A Guide to ADR in England and Wales 

July, 2006 - Angela Taylor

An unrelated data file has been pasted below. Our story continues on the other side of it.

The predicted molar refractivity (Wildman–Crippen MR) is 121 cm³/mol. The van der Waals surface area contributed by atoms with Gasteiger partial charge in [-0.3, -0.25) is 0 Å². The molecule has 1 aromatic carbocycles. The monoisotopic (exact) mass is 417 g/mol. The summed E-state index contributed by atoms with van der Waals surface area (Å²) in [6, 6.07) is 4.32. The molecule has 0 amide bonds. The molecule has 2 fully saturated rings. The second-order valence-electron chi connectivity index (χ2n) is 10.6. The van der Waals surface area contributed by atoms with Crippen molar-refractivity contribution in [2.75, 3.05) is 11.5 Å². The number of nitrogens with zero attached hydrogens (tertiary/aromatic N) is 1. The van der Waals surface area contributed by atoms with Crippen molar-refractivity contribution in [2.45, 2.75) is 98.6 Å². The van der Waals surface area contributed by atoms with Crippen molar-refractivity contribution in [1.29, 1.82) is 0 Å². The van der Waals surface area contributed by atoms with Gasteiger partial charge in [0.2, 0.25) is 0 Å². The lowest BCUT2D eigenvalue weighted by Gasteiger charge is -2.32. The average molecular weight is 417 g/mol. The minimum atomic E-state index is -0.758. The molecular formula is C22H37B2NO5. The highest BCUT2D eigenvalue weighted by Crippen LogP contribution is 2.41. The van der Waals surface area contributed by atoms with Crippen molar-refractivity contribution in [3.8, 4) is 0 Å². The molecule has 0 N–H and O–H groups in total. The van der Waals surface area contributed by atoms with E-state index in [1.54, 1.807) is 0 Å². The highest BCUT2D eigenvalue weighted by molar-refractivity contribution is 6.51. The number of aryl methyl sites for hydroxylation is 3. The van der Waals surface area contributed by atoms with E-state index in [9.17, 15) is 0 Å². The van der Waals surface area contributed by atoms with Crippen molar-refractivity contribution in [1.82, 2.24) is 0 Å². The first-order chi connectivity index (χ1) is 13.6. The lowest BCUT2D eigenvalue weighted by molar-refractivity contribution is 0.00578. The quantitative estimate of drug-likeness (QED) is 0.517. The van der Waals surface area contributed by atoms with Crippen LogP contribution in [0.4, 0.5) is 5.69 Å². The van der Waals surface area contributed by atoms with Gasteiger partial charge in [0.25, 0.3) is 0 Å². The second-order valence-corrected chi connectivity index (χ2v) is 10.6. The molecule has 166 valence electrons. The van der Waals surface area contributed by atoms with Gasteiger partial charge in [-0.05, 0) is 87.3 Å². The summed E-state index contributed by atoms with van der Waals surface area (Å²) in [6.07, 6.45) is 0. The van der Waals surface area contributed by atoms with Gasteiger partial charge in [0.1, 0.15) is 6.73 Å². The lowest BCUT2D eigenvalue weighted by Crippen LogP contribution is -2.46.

Although the United Kingdom comprises England, Scotland, Wales and Northern Ireland, this guide relates only to the current position in England and Wales because Scotland and Northern Ireland have their own individual legal systems. The rules and procedure of the Civil Courts in England and Wales are contained in the Civil Procedure Rules (CPR) which were introduced in 1999 and which lay down the framework within which all civil litigation must be conducted. The philosophy underlying the CPR is expounded in the report of Lord Woolf entitled “Access to Justice”. Forms and Regulation of ADR The term ADR includes processes such as adjudication, conciliation, expert determination, early neutral evaluation, judicial appraisal and without prejudice negotiation but the most widely used form of ADR is mediation. There is currently no authorised regulator or regulatory body for ADR in England and Wales. Training and accreditation of mediators is provided by a number of organisations, among whom are the Centre for Effective Dispute Resolution (www. cedr.co.uk), the ADR Group (www.adrgroup.co.uk), and In Place of Strife (www.mediate.co.uk) In 2003, the Civil Mediation Council (www.civilmediation.org) was established to represent the common interest of mediation providers in promoting and developing mediation. A number of mediation providers are currently accredited under its pilot scheme and applications are assessed on an ongoing basis. Members of the Council include independent mediators, academic lawyers, legal professional bodies and government departments. There is a European Code of Conduct to which individual mediators can voluntarily decide to commit. Organisations can ask mediators who accept referrals under the auspices of that organisation to respect the Code. This extends to offering training, evaluation and monitoring of mediators. However, the ADR industry is currently unregulated and there is no recognised qualification criterion for offering one’s services as a mediator. In light of the increased pressure on parties by the Courts to attempt some form of ADR before or in the course of legal proceedings, it may only be a matter of time before the training, qualification and monitoring of providers of ADR services becomes subject to formal regulation. The Overriding Objective The purpose behind the CPR is to enable the Court to deal with cases “justly” having regard to a number of factors set out in CPR Part 1 and which include the concept of proportionality bearing in mind • the amount of money involved • the importance of the issues • the financial position of each party The parties are under a duty to help the Court to further the overriding objective (CPR Part 1.3). The Court’s Case Management Powers The Court is given every encouragement to take a pro-active approach towards managing cases from the outset. The Court has the widest possible discretion to award costs against a party held to have failed to comply with directions of the Court (costs sanctions – see below) including taking into account whether or not a party has complied with any relevant pre-action protocol (see below) (CPR Part 3). Structure of the Courts Civil proceedings are issued in the High Court of Justice or in one of a number of local County Courts. The High Court is divided into the Queen’s Bench Division, the Chancery Division and the Family Division. The divisions of the High Court include a number of specialist Courts such as • the Commercial Court • the Mercantile Court • the Technology & Construction court • the Companies Court • the Patents Court • the Admiralty Court The Chancery Division and a number of specialist courts publish individual Guides setting out their requirements for the practicalities of conducting litigation. The Guides are supplemental to the CPR. A common factor in the various Guides is the encouragement of the use of ADR as a means of resolving disputes or particular issues. (see below Case Management Conference). Pre-Action Protocols The current climate is based on the notion that litigation should be a remedy of last resort and that, certainly between commercial organisations, every effort should be made to achieve a settlement before Court proceedings are embarked upon. Lawyers are expected to assist clients to negotiate outcomes rather than rush into Court. To that end, a number of pre-action protocols have been issued as part of the CPR governing the behaviour expected from both Claimant and Defendant before Court proceedings are issued. The protocols do not apply in cases of emergency where an injunction is sought. However, in all but exceptional circumstances, parties are expected to exchange early and full information about a prospective legal claim with the aim of settlement rather than litigation. The Court has wide power to penalise a party for non-compliance with a relevant protocol by means of sanctions including paying the other party’s costs on the indemnity basis. At present, pre-action protocols are in place for only a few types of dispute (see below) but the Practice Direction states that in all other cases, the Court will expect the parties to act reasonably in exchanging information and documents and in trying to avoid the necessity for proceedings. The pre-action protocols direct the parties to consider ADR at the early stage as an alternative to litigation although it is recognised that no party can or should be forced to mediate or enter into any other form of ADR. Parties are expressly warned that if the protocol is not followed the Court will have regard to such conduct when determining costs. Parties may be required by the Court to provide evidence that alternative means to resolving the dispute were considered at the pre-action stage. Pre-action protocols are in place currently for the following disputes: • Construction and engineering. • Defamation • Professional negligence • Judicial Review • Personal Injury • Clinical Disputes • Disease and illness claims • Housing Disrepair cases Case Management Conference Following (1) the issue and service of a claim and (2) service of defence to the claim (with or without a counterclaim) the Court will arrange a date for a Case Management Conference ( CMC) at which a timetable will be set for the future progress of the case to trial. The CMC is attended by legal representatives. The Court is likely to enquire whether the parties have considered whether the dispute, or particular issues in it, could be resolved through ADR. The Court may include in the directions time table a stay on the action at a suitable juncture (whether before or after exchange of witness statements and/or disclosure of documents) to allow for ADR to take place. The Court has no power to order the parties to attempt ADR, but is likely to give “strong encouragement” (with a veiled threat of costs sanctions for refusal) in cases regarded as suitable. Increasingly, in complex cases judges expect lawyers to be willing and able to identify discrete issues (for example, on quantum) that might be resolved or narrowed by ADR even if the dispute itself is not likely to settle at any early stage. The Court Guides make clear the obligation on lawyers to consider with their client and with the other parties the use of ADR. A client must be informed about the costs consequences of an unreasonable refusal to consider ADR (see below – costs sanctions). A lawyer who fails adequately to advise the client with regard to ADR exposes himself to a claim of professional negligence. The standard form order that will be made by the Admiralty and Commercial Courts, in a case considered suitable for ADR, requires the parties to exchange lists of neutral individuals available to conduct ADR and then to endeavour in good faith to agree such individual and take “such serious steps as they may be advised to resolve their disputes by ADR procedures”. If the case does not settle, the parties are required to inform the Court what steps were taken towards ADR and why such steps have failed. This is almost, but not quite, a situation where the Court is compelling the parties to undertake ADR. Court – run mediation schemes The Court of Appeal An ADR scheme operates in the Court of Appeal, administered by the Centre for Effective Dispute Resolution (CEDR). It is entirely voluntary and may be terminated by a party at any time. On considering a written application for permission to appeal, a Lord/Lady Justice is expressly required to consider whether the matter is suitable for mediation. If so, details of the case are sent to CEDR to contact the parties inviting them to agree to mediation. In its first year of operation, the scheme achieved a settlement rate of 68%. Central London County Court This busy London Court ran a pilot scheme until 31 March 2005 offering a 3 hour time limited mediation service for civil disputes. Initially, there was a low take up rate. The Court was empowered to serve a notice of referral to mediation on parties chosen at random and the parties then had to respond stating whether they agreed or objected to mediation. If the latter, the party was required to give reasons for objection. Similar pilot schemes are running at • Manchester County Court • Reading County Court • Exeter County Court These are designed for small claims (typically less than £5,000 in value). Technology and Construction Court (TCC) A controversial pilot scheme running from 1 June 2006 until July 2007 has been instigated by the judges of the TCC for use in construction cases which are frequently complex and high value. As with other such schemes, it is entirely voluntary. Participating judges will receive training in ADR and it remains to be seen what take up rate and settlement rate is achieved. Costs Sanctions Given that • At present the Court has no power to order a party to engage in ADR. • All ADR processes are confidential and there can be no complaint to the Court if a party suspects that his opponent has acted in bad faith in relation to ADR. BUT • the CPR including the pre-action protocols and the individual Court Guides expect and require parties to give due consideration to using ADR at some point to seek settlement of the dispute or, at least, to narrow the issues in dispute. In what circumstances is the Court likely to penalise a party in costs for refusing to mediate? The general rule is that the losing party pays the costs of the successful party but the Court has a very wide discretion having regard to all the circumstances, including conduct both before and during the proceedings Thus, the successful party could have a proportion of its costs disallowed or even be ordered to pay a proportion of the loser’s costs if the Court considers that it has unreasonably refused to mediate. However, the burden is on the unsuccessful party to persuade the Court to depart from making the usual order that costs follow the outcome. The leading authority on this much debated issue is the judgment of the Court of Appeal in Halsey v. Milton Keynes NHS Trust [2004] 1 WLR 3002. The factors that may be taken into account in deciding whether refusal to mediate was unreasonable include (but are not limited to): • the nature of the dispute • the merits of the case – whether a party reasonably believed he had a strong case • the extent to which other settlement methods have been attempted • whether the costs of ADR would be disproportionately high • whether any delay in setting up and attending ADR would be prejudicial e.g. by the delaying the trial • whether ADR had a reasonable prospect of success. The burden is on the unsuccessful party to show that there was a reasonable prospect that mediation would have been successful. However, the stronger the encouragement from the Court for ADR, the easier it will be for the unsuccessful party to discharge the burden of showing that the other party’s refusal was unreasonable. Conclusion ADR – and especially mediation – has become an integral part of litigation in England and Wales. Save in the most clear cut case (where the Claimant or Defendant would have a good prospect of securing a summary judgment on the basis that the defence or the claim itself has no real prospect of success), any party who unreasonably refuses to engage in a form of ADR risks suffering costs penalties at the conclusion of litigation. Those who provide mediation services are increasingly professional in their approach. Those who advise clients in dispute resolution are – or should be – well aware of the need to give due consideration from the outset to factoring ADR into the time table. For further information about ADR and/or dispute resolution in England and Wales, please contact Angela Taylor on + 44 1604 543319.